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Athletic Performance Enhanced By Kinesiology


Athletic Performance enhanced by Kinesiology, Sports Medicine and Rehabilitation Centers Bradenton Ellenton Parrish FL / Florida.  Artwork by Julietta Wilson CIW SEO

No two athletes are alike.  They differ in body type, muscle composition, but more importantly, they differ in their bio-mechanics.  The focus of this review is to identify the critical factors that  promote optimal performance through perfect bio-mechanics.

Each athlete has their own unique skeletal structure, bone size, muscle type, flexibility, and mental discipline.  In the goal of peak performance without risk of injury, bio-mechanical motion must be critically analyzed.  This discipline of analysis is called kinesiology. 

Kinesiology is the intricate knowledge of anatomical movement and balance of muscles, ligaments, tendons and joints.  The proper kinetic movement and balance enhances the athlete's performance and conditioning potential. 

Kinetic analysis is optimal when movement is performed with the least possible number of muscles contracting.  However, when weakness of these primary muscles develop, the body provides assistance from other muscles.  Over-recruitment of muscles results in musculoskeletal mal-alignment.  Balanced musculoskeletal alignment is achieved by keeping the muscular contractions down to the minimum. 

The human body is known for its primary five senses:  touch, taste, sight, hearing and smell.  The sixth kinesthetic sense is usually forgotten.  The kinesthetic sense is the perception of motion and position. 

Analysis of human motion is guided by a number of principles.  These principles focus on muscle contraction, effect of gravity, and gravity's role upon the muscles.


The five basic principles of muscle action are:

  •   Muscles pull, they do not push.

  •   Muscles contract in the center.

  •   Action of the muscle on a joint will be determined by its attachment points.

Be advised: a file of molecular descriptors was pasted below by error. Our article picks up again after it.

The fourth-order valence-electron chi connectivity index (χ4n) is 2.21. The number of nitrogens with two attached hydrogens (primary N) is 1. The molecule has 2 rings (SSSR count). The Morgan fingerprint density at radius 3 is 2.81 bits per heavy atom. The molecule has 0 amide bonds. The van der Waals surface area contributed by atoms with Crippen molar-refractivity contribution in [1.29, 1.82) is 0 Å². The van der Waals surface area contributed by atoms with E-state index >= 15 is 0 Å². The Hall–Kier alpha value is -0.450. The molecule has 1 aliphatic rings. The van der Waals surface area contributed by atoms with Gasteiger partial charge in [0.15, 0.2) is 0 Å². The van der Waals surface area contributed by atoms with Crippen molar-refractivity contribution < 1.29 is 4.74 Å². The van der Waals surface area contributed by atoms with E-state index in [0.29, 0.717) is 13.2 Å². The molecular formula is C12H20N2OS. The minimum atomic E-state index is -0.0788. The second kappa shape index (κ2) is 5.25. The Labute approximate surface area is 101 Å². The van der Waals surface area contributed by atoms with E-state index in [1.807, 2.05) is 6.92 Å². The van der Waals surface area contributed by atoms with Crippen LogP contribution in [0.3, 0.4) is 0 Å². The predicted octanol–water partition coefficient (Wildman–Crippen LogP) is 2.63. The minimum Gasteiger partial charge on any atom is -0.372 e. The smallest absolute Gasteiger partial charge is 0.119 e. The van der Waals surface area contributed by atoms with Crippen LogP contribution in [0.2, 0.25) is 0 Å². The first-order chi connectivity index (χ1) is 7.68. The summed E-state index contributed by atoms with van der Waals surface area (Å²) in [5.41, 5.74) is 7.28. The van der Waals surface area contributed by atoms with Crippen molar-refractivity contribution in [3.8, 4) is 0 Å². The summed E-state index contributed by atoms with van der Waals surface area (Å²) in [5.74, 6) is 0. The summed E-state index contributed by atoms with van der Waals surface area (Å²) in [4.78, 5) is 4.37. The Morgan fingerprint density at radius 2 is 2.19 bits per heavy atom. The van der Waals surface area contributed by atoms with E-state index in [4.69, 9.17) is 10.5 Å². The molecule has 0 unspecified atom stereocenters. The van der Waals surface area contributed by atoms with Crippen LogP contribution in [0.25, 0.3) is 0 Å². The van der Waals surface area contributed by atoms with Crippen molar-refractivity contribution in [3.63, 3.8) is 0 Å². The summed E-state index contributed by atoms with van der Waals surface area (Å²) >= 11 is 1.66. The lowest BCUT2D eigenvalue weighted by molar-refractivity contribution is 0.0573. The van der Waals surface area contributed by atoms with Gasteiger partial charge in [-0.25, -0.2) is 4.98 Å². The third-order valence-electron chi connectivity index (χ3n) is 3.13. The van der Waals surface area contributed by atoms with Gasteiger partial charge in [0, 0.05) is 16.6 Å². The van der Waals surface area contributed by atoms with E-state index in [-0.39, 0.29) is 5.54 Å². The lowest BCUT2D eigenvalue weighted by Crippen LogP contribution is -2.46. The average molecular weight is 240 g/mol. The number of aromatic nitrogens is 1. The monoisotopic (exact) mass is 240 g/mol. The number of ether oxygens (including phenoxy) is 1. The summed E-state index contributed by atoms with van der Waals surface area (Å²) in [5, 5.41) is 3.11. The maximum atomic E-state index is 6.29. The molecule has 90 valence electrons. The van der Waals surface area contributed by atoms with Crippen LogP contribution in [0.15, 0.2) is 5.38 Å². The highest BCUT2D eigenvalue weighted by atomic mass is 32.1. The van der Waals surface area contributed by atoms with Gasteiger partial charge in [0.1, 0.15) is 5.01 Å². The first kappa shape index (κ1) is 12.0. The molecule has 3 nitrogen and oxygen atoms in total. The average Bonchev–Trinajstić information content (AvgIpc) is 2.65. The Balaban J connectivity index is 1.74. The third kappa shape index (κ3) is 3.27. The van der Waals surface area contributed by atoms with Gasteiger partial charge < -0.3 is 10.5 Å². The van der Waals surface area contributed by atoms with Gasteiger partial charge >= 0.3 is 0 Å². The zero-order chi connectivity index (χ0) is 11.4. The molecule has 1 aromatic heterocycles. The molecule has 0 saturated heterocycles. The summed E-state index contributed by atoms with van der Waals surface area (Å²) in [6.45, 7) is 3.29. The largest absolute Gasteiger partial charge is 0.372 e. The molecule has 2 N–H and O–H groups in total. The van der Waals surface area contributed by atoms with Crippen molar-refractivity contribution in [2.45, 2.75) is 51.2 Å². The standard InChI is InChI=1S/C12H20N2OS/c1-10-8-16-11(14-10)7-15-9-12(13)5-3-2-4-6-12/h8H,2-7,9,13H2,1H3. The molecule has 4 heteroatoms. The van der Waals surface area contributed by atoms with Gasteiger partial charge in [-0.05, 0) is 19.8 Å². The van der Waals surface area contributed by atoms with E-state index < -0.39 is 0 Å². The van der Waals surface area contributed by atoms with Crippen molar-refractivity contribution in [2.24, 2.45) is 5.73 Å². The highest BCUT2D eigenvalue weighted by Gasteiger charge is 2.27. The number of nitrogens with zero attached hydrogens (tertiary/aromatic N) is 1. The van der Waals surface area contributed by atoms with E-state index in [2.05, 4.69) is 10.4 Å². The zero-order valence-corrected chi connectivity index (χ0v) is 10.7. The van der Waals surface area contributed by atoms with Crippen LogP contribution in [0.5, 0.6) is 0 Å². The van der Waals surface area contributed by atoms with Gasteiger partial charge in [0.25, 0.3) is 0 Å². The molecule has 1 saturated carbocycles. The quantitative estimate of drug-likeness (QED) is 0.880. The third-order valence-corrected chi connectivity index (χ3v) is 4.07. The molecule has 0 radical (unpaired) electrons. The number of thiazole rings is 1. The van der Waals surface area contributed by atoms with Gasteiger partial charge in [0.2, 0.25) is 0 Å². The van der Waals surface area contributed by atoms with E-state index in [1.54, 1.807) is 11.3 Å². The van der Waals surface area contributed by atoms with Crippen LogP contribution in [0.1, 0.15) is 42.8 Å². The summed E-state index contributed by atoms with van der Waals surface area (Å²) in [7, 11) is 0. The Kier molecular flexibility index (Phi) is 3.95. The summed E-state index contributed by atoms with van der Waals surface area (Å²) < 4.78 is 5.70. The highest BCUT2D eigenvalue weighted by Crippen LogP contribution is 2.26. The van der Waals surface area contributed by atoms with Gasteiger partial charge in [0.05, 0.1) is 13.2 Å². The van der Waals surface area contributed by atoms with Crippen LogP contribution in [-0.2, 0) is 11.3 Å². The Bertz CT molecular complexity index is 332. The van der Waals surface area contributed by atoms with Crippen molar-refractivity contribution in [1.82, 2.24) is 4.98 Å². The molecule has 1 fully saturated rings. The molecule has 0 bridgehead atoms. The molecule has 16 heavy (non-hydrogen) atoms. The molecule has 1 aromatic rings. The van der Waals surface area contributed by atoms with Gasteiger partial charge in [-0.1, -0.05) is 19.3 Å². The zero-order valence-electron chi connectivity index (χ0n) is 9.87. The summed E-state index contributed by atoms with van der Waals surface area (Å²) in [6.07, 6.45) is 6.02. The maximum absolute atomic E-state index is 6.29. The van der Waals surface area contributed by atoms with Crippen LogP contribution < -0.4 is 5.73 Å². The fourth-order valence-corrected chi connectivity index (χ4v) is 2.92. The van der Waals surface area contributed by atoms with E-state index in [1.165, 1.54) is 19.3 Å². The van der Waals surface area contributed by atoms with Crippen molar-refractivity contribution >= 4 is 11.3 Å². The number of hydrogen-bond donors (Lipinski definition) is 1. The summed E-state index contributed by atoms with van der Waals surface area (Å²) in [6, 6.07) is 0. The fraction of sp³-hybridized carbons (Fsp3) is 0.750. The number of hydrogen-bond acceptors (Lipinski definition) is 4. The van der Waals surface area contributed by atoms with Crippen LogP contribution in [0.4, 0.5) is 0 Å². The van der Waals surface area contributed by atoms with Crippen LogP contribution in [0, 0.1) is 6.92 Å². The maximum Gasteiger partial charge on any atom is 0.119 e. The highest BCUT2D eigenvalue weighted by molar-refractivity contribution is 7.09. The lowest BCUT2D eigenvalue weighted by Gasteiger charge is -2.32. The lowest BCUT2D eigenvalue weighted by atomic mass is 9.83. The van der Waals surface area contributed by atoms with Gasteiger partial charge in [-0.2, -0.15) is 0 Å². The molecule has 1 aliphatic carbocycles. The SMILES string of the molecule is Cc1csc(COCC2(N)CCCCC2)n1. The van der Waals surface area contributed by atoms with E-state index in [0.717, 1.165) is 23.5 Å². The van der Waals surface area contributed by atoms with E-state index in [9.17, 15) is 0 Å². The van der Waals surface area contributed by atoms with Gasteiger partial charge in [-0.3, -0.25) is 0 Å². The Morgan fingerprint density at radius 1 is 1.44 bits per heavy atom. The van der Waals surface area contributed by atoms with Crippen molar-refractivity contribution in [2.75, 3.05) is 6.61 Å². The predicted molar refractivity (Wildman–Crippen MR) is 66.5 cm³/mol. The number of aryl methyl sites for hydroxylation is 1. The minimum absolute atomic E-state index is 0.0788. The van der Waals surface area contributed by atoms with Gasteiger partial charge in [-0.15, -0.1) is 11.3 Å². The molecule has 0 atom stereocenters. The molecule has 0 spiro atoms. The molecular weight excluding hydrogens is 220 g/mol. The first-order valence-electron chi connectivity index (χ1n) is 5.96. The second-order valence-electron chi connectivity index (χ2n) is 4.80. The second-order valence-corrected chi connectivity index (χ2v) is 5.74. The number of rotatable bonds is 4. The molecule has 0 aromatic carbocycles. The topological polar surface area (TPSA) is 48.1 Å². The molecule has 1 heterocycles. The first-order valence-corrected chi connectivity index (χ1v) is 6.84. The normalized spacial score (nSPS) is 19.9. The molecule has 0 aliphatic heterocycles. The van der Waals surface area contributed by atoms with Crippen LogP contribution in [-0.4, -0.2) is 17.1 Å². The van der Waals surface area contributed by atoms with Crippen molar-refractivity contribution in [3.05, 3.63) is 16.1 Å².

•   Muscles create movement and/or maintain position.

  •   Three types of contractions are possible:  shortening (concentric), static (neutral), and lengthening (eccentric).



Why do some muscles strain or tear more frequently than others?


Unbalanced overtraining or under-training of muscle groups lead to strains or tears, especially through quick acceleration-deceleration movements.  Another factor that contributes to tearing is the number of joints a muscle, transverses.  The joint muscles such as the hamstrings (biceps femoris), quadraceps (rectus femoris), calf (gastronemius), and groin (gracillis) are more likely to be torn than  single joint muscles.  Muscles that have proper conditioning, flexibility, and balance, have significantly lower incidence of strain or tear.

Peak athletic performance is achieved through proper instruction in bio-mechanics and conditioning.  Most importantly, the value of kinetic analysis is benefited only when the athlete has encoded muscular movements to memory.  Muscle memory is identical to mind memory.  Perform a physical movement repetitively and the same phenomenon will occur.  To quote a great athlete Roger Hornsby, a lifetime .358 hitter, "A great hitter isn't born, he's made.  He's made out of practice, fault correction, and confidence."


Should you have any further questions regarding this article, please direct your questions or comments to "Ask the Doctor" section.


Copyright © 2004 - 2012Taras V. Kochno, M.D.  All Rights Reserved
Board Certified in Physical Medicine and Rehabilitation









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